What Counts As Personal Injury?

Posted by Allison Sullivan on Jun 10, 2016 7:57:01 AM

Personal Injury BNTD LawWhile we work with clients dealing with many different issues covering all walks of life, one of the most common questions we hear is, "Do I have a personal injury case?" 

Today, we'll walk you through what counts as personal injury, why it's important to know the statute of limitations for your state, and what sets personal injury apart from many of the other legal areas we work in.

What Is a Personal Injury Case?

Simply put, a case is considered 'personal injury' when one person suffers harm (generally physical, although in some cases emotional harm will also be considered) from either injury or accident, and another person may be held legally responsible for it. The accident or injury does not have to be committed with malicious intent. Even someone who means well may cause harm to someone in a way that they are legally responsible or liable for.

What Laws Govern Personal Injury Cases?

This is what sets personal injury law apart from other areas like Worker's Compensation or Business Litigation — most of what we understand about personal injury law doesn't come from formal state statutes, but from the decisions made in prior, similar cases in the past.

While many states have worked to formalize the precedents that have been set over time, in the end much of the law we use to pursue personal injury cases continues to be based on prior legal rulings, called case or common law, rather than any official state statute.

Is There a Time Limit?

Generally, yes, there is. The statute of limitations varies not only from case to case, depending on its subject, but also from state to state. Here is a helpful article with a table listing the different statutes of limitation for different issues here in South Carolina, but you'll note that a common statute of limitations for personal injury is around 3 years either from the date of the accident or injury or from the time the injured person is no longer a minor.  

That said, there can be exceptions to that general rule depending on the defendant, when the harm was discovered, or the type of claim involved.  The differences between states or even simply between different kinds of cases can vary widely, so it's important to speak with an attorney familiar with your type of claim as soon after the accident or injury occurs as possible.

What Kinds of Cases Count as Personal Injury?

Because it's such a varied area of law, personal injury can cover all kinds of different issues. A few examples include:

You can see a longer list of legal issues that would fall under personal injury here on our website. If you don't see your issue, that doesn't mean it's not personal injury... just that personal injury is such a wide umbrella that it covers too many of our clients' concerns to easily put in a short list online.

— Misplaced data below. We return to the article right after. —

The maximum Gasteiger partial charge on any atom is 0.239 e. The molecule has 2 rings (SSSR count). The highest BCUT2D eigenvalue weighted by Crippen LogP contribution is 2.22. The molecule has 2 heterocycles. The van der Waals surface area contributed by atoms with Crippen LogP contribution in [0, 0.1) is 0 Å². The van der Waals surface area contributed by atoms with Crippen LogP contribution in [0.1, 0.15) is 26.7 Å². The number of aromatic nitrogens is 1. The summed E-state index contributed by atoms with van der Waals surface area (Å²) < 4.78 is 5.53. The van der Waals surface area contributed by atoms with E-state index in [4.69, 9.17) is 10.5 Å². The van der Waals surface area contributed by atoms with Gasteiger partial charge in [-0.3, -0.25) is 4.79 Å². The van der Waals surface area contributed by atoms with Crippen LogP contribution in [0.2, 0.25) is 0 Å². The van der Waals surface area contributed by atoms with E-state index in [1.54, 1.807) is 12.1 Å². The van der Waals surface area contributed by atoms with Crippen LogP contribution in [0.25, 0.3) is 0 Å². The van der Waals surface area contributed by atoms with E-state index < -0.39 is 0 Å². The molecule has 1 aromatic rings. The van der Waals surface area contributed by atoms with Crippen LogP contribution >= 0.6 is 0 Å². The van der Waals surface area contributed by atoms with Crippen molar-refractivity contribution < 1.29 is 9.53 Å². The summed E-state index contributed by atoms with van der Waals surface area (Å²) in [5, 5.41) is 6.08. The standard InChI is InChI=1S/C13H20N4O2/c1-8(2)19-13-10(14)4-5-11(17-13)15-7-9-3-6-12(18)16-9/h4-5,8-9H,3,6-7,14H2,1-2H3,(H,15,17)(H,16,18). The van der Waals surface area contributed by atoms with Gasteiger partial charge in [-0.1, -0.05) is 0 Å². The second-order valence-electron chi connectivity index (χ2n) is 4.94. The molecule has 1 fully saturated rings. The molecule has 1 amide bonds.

How Are Personal Injury Cases Normally Resolved?

We talked a little bit about the different kinds of resolution that may occur during litigation in an earlier blog. With personal injury cases, this remains largely the same.

The most common resolution to a personal injury case is simply a voluntary settlement. The parties involved and their legal representatives in these cases are able to find a satisfactory conclusion without needing to take it to the courtroom or pursue any further litigation. Generally the act of settling the case will involve negotiation, followed by a document in which the parties agree to not pursue any further action on the case, and the amount of compensation agreed upon, if any.

The other option would be to pursue a lawsuit. These usually take place in civil court, and involve one party alleging that the other party (a person, business, corporation, or government entity) was negligent or in some way responsible for their injury or accident. This document is called a Complaint.  The defendant in the case would then file a formal response called an Answer.  The parties then conduct Discovery in which they request formal responses to questions called Interrogatories and request the production of documents.  The parties can also take Depositions, which is the asking and answering of questions of parties, witnesses, or experts under oath.  Settlement discussions can occur throughout this Discovery process and if unsuccessful then the issues raised in the Complaint and Answer will be decided by a judge or jury.  

Take a Look At Your Options With Bluestein Attorneys.

Bluestein Attorneys is here to help in Columbia, South Carolina. Our legal representatives would be happy to sit down with you and discuss the events that occurred, how you were injured, what steps you've taken so far, and help you look at your options to decide what you should do next. You can schedule your FREE consultation either by clicking the banner below or giving us a call at (803) 779-7599 at any time.

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Topics: Personal Injury